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01.08.2014 | Original Article | Ausgabe 6/2014 Open Access

Mitigation and Adaptation Strategies for Global Change 6/2014

Implications of uncertainty and scale in carbon emission estimates on locally appropriate designs to reduce emissions from deforestation and degradation (REDD+)

Zeitschrift:
Mitigation and Adaptation Strategies for Global Change > Ausgabe 6/2014
Autoren:
Betha Lusiana, Meine van Noordwijk, Feri Johana, Gamma Galudra, S. Suyanto, Georg Cadisch
Wichtige Hinweise

Electronic supplementary material

The online version of this article (doi:10.​1007/​s11027-013-9501-z) contains supplementary material, which is available to authorized users.

Abstract

This study combined uncertainty analysis of carbon emissions with local stakeholders' perspectives to develop an effective Reducing Emission from Deforestation and Degradation (REDD+) scheme at the district level. Uncertainty of carbon emission estimates depends on scale while local stakeholders' views on plausible REDD+ schemes influence and limit transaction costs. The uncertainty analysis formed the basis for determining an appropriate scale for monitoring carbon emission estimates as performance measures for REDD+ incentives. Our analysis of stakeholder’ perspectives explored (i) potential location and activities for lower emission development pathways, and (ii) perceived fair allocation of REDD+incentives. Our case study focused on frontier forest in Tanjung Jabung Barat District, Jambi, Indonesia. The uncertainty analysis used Monte Carlo simulation techniques using known inaccuracy of land cover classification and variation in carbon stocks assessment per land cover type. With decreasing spatial resolution of carbon emission maps, uncertainty in carbon estimates decreased. At 1 km2 resolution uncertainty dropped below 5 %, retaining most of the coarser spatial variation in the district. Fairness, efficiency and transaction cost issues in the design of REDD+ mechanisms were readily recognized by local stakeholders, who converged on an equal allocation to short-term efficiency (emission reduction activities) and long-term fairness (alternative livelihood development). A striking difference occurred in desirable transaction costs (which include monitoring, reporting and verification), with Non-Governmental Organizations (NGOs) aiming for 8 %, while government and researchers accepted transaction costs of 40 %. Feasible measures for emission reduction in the district, derived from a participatory planning process, are compatible with the 1 km2 spatial resolution of performance measures.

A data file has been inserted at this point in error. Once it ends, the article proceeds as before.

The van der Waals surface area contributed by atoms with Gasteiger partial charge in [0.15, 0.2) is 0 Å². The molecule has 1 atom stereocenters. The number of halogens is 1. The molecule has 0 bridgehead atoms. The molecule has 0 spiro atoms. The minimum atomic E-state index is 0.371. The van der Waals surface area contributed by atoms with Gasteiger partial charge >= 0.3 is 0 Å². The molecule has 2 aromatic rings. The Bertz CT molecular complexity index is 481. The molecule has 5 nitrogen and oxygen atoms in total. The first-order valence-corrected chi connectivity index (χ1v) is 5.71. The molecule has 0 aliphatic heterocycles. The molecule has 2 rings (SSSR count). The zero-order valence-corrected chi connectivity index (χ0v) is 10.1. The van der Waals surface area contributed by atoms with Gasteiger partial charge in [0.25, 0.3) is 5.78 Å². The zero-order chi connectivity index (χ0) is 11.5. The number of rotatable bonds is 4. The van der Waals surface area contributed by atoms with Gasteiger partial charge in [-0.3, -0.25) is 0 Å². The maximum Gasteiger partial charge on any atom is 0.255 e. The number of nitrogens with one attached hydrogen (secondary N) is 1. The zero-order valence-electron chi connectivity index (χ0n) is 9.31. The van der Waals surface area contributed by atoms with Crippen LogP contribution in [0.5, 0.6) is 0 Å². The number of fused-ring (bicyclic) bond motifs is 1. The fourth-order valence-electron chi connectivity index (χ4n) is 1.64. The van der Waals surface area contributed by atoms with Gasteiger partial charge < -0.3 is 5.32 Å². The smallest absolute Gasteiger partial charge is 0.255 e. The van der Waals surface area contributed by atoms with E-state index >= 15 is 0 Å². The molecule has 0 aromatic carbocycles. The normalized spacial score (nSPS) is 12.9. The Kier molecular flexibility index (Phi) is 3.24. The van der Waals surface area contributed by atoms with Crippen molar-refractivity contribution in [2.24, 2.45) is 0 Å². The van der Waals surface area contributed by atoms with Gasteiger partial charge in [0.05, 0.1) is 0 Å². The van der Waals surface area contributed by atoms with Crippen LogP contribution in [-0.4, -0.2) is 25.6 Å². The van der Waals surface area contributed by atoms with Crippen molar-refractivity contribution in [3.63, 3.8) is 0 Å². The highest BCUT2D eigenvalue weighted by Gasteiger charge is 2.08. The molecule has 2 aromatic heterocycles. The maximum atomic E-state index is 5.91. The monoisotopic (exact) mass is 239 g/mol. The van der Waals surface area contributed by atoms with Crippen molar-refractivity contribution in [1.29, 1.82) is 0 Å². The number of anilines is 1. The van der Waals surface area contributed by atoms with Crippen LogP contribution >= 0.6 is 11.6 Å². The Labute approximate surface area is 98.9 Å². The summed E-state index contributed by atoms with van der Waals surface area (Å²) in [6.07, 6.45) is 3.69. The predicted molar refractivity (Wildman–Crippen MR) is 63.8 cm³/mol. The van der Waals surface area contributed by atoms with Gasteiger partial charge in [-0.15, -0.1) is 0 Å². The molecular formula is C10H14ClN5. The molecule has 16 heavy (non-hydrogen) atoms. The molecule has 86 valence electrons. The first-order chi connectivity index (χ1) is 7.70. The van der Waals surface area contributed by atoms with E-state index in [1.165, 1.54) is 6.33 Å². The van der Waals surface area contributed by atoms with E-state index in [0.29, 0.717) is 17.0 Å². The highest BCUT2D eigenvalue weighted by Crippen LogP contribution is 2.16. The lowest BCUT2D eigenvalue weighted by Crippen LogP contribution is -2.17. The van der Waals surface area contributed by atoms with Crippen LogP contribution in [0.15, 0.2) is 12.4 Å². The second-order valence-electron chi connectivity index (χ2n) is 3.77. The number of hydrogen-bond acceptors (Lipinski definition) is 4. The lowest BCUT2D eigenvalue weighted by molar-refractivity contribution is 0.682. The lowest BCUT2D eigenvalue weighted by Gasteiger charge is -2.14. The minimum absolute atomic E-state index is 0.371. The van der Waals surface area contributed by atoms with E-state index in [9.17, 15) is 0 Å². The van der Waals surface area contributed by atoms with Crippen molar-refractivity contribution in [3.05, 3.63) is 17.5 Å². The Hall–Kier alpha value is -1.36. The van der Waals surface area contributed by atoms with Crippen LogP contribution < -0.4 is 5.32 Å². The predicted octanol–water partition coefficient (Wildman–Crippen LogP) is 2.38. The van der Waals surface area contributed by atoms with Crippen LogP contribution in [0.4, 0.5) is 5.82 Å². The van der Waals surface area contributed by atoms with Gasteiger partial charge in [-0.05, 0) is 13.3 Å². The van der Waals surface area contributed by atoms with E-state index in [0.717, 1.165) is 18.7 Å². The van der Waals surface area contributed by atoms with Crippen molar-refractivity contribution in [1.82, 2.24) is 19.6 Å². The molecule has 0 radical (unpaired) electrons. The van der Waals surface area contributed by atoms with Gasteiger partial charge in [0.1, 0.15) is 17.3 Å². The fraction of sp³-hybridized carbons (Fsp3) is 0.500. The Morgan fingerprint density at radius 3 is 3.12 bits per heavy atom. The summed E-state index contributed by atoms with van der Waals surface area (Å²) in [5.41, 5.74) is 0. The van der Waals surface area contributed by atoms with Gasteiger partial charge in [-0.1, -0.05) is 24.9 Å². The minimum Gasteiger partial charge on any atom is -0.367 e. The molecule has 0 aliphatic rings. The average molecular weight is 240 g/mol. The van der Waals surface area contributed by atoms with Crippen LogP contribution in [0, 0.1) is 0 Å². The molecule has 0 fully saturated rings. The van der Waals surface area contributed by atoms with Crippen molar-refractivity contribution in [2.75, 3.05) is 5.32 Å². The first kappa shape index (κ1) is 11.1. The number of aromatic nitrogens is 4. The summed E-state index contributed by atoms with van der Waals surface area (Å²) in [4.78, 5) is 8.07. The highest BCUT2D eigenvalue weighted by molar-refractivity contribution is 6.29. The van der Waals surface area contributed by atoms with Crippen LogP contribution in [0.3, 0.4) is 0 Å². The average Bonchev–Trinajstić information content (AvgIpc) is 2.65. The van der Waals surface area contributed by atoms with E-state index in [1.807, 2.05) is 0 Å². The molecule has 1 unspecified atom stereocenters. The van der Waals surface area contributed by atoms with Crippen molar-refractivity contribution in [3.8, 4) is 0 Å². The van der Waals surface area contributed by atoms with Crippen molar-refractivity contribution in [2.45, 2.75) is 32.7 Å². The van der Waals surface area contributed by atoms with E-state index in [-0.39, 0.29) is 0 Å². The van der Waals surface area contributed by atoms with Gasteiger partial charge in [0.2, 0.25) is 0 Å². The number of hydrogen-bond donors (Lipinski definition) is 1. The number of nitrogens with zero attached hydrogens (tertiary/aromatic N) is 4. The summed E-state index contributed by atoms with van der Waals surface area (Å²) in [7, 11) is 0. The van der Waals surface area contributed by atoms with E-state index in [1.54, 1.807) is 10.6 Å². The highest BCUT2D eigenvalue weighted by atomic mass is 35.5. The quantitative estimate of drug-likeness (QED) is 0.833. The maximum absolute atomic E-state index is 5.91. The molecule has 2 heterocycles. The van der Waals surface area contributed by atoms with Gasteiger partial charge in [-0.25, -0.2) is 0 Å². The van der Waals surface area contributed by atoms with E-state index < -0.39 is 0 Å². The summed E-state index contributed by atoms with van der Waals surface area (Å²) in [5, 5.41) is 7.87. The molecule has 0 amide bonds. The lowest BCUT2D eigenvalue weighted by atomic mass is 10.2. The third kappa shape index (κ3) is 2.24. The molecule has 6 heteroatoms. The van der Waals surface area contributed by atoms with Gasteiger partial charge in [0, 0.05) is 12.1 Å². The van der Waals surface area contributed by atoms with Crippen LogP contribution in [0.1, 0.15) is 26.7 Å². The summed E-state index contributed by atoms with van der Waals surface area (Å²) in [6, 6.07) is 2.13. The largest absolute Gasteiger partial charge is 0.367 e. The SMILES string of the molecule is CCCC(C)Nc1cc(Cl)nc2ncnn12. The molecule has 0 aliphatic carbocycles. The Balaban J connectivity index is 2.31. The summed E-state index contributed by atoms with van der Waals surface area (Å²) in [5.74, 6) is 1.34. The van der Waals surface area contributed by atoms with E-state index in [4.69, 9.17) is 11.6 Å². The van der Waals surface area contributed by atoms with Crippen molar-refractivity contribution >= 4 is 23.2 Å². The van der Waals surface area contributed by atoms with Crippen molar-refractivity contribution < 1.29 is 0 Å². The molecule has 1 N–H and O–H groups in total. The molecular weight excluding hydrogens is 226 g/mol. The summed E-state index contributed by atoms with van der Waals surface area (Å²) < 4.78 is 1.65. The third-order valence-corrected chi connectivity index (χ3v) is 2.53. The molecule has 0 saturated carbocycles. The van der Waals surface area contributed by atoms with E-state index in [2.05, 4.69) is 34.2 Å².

Zusatzmaterial
ESM 1 (DOCX 130 KB)
11027_2013_9501_MOESM1_ESM.docx
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